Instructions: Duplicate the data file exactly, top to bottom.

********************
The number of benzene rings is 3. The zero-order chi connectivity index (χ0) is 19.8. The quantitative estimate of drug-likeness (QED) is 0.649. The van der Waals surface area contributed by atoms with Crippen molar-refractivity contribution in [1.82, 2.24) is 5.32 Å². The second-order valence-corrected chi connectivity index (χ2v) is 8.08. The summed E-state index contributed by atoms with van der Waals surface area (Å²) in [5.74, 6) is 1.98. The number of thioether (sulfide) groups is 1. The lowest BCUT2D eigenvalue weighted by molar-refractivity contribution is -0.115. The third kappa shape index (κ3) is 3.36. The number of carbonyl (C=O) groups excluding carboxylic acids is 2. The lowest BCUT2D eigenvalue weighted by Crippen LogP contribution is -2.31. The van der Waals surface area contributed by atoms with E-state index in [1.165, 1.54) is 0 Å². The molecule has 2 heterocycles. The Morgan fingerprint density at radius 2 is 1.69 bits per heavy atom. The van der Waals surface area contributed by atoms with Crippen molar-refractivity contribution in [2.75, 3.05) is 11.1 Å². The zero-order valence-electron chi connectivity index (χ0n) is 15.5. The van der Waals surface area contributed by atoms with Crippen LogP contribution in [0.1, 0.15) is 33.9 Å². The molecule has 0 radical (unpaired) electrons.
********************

The number of benzene rings is 3. The zero-order chi connectivity index (χ0) is 19.8. The quantitative estimate of drug-likeness (QED) is 0.649. The van der Waals surface area contributed by atoms with Crippen molar-refractivity contribution in [1.82, 2.24) is 5.32 Å². The second-order valence-corrected chi connectivity index (χ2v) is 8.08. The summed E-state index contributed by atoms with van der Waals surface area (Å²) in [5.74, 6) is 1.98. The number of thioether (sulfide) groups is 1. The lowest BCUT2D eigenvalue weighted by molar-refractivity contribution is -0.115. The third kappa shape index (κ3) is 3.36. The number of carbonyl (C=O) groups excluding carboxylic acids is 2. The lowest BCUT2D eigenvalue weighted by Crippen LogP contribution is -2.31. The van der Waals surface area contributed by atoms with E-state index in [1.165, 1.54) is 0 Å². The molecule has 2 heterocycles. The Morgan fingerprint density at radius 2 is 1.69 bits per heavy atom. The van der Waals surface area contributed by atoms with Crippen molar-refractivity contribution in [2.75, 3.05) is 11.1 Å². The zero-order valence-electron chi connectivity index (χ0n) is 15.5. The van der Waals surface area contributed by atoms with Crippen LogP contribution in [0.1, 0.15) is 33.9 Å². The molecule has 0 radical (unpaired) electrons.